CSCF 34 may also be communicatively coupled to a home subscriber server (HSS) 38. HSS 38 may store WLAN user profiles for subscribers authorized to use WLAN 12 for VoP or other services. Some of the subscribers may also be authorized to use WWAN 14. Thus, HSS 38 may store a WLAN user profile associated with multi-mode mobile station 16. A WLAN user profile may specify what services the user has subscribed to and, thus, has available via WLAN 12 and may also specify the user's preferences regarding how those services are provided.

A WLAN user profile may include filter criteria that CSCF 34 uses to determine what SIP signaling CSCF 34 should send or proxy to an application server, such as mobility server 36, and under what conditions, in order to provide the services subscribed to by the multi-mode mobile station's user. The filter criteria may also specify which application server the SIP signaling should be sent or proxied to. In an exemplary embodiment, CSCF 34 obtains the WLAN user profile associated with a given multi-mode mobile station when the given multi-mode mobile station registers with CSCF 34, e.g., using the SIP REGISTER method. Then, when CSCF 34 receives signaling from or directed to the given multi-mode mobile station, CSCF 34 applies the filter criteria from the WLAN user profile for the multi-mode mobile station to determine whether the signaling should be sent or proxied to an application server and, if so, which application server.

As described in more detail below, packet-switched network 28 may be communicatively coupled to WWAN 14 via one or more media gateways, such as media gateways 40 and 42. Although FIG. 1 shows two media gateways, it is to be understood that wireless telecommunications system 10 could include a greater or fewer number of media gateways. As described in more detail below, calls involving WLAN 12, e.g., calls originated or received by multi-mode mobile station 16 while communicating via WLAN 12, may be established through these media gateways. The media gateway carries the bearer traffic for the call, i.e., the voice or media exchanged during the call. If the call also involves a circuit-switched network element, the media gateway may convert between the packet-switched media format used in packet-switched network 28, e.g., an RTP format, and the circuit-switched media format used by the circuit-switched network elements, e.g., a time division multiplexed (TDM) format.

Media gateways 40 and 42 may be controlled by one or more media gateway control functions (MGCFs), such as MGCF 44 and 46, e.g., using the Media Gateway Control Protocol (MGCP) or H.248/Megaco. MGCFs 44 and 46, may, in turn, be controlled by CSCF 34, e.g., using SIP signaling. Although FIG. 1 shows two MGCFs, it is to be understood that wireless telecommunications network 10 may include a greater or fewer number of MGCFs, with each MGCF controlling one or more media gateways.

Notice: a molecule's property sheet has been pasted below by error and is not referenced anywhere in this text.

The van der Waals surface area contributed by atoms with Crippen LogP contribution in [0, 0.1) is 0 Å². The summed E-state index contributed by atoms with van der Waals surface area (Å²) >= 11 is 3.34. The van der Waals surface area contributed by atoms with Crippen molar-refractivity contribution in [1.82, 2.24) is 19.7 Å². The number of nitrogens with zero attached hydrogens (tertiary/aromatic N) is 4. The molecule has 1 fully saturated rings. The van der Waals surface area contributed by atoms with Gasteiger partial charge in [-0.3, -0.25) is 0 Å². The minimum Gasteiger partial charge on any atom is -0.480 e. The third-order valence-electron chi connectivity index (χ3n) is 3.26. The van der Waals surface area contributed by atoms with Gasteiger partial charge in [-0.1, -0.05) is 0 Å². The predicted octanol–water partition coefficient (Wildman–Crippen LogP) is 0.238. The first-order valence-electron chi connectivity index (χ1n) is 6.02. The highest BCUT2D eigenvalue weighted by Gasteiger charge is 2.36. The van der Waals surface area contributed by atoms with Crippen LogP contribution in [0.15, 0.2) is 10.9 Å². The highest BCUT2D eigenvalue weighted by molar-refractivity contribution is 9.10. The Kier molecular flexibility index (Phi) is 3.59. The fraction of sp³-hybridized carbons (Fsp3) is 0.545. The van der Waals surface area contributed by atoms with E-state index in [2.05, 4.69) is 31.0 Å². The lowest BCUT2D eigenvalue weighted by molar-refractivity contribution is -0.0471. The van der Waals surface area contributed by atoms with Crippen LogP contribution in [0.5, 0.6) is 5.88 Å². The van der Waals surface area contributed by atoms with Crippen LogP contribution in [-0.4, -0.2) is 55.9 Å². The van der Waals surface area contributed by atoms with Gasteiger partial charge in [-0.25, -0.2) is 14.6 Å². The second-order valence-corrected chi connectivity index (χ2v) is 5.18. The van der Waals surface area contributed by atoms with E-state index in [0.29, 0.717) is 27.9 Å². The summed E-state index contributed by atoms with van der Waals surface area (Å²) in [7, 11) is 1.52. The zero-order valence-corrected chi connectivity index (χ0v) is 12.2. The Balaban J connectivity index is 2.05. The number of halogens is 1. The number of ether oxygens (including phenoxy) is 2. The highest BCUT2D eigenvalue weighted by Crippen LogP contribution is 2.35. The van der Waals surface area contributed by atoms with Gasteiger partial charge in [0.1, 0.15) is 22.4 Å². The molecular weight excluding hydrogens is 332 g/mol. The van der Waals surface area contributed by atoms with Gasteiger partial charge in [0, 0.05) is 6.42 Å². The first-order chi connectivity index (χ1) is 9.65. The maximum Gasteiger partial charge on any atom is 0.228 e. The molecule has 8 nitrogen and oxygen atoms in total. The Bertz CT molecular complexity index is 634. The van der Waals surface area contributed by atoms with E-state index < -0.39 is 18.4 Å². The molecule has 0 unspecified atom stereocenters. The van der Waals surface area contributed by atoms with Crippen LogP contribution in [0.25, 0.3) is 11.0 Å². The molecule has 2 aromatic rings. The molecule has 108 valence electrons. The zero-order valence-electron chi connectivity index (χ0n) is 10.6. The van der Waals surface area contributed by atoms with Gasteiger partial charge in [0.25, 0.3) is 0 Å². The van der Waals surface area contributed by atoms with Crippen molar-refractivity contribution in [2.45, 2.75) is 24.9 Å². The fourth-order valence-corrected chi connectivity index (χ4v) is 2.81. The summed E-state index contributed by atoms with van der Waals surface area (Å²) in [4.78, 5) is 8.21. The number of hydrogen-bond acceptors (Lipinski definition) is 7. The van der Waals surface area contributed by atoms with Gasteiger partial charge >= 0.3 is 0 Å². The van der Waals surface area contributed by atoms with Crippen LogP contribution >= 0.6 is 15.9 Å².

When multi-mode mobile station 16 is engaged in a call via WLAN 12, the bearer traffic for the call goes through a particular media gateway, such as media gateway 40, controlled by a particular MGCF, such as MGCF 44, which, in turn, is controlled by CSCF 34. In this way, media gateway 40, MGCF 44, and CSCF 34, together function as a serving system for that call. For a subsequent call, however, a different media gateway and/or MGCF may be used. Thus, a media gateway and/or MGCF may be allocated on a call-by-call basis.

WWAN 14 may include a base transceiver station (BTS) 48 that provides a wireless coverage area within which BTS 48 may communicate with one or more mobile stations, such as multi-mode mobile station 16, over an air interface 50. Although FIG. 1 shows only one BTS, it is to be understood that WWAN 14 may include a plurality of BTSs that may provide a plurality of wireless coverage areas. The communications between BTS 48 and multi-mode mobile station 16 may occur in a digital format, such as CDMA, TDMA, GSM, or they may occur in an analog format, such as AMPS. The communications could be voice only, data only (e.g., using EV-DO), or may include a combination of voice and data (e.g., using EV-DV). A preferred wireless communications format is cdma2000 such as described in EIA/TIA/IS-2000 Series, Rev. A (published March 2000), which is incorporated herein by reference.

BTS 48 may be controlled by a base station controller (BSC) 52, which, in turn, may be controlled by a mobile switching center (MSC) 54. Although FIG. 1 shows only one MSC and only one BSC, it is to be understood that WWAN 14 may include a plurality of MSCs, which may, in turn, control a plurality of BTSs, via a plurality of BSCs. MSC 54 also has access to a visitor location register (VLR) 56. VLR 56 stores WWAN user profiles for mobile stations, such as multi-mode mobile station 16, that are being served by MSC 54. Although FIG. 1 shows VLR 56 as a network element separate from MSC 54, VLR 56 may be integrated or co-located with MSC 54.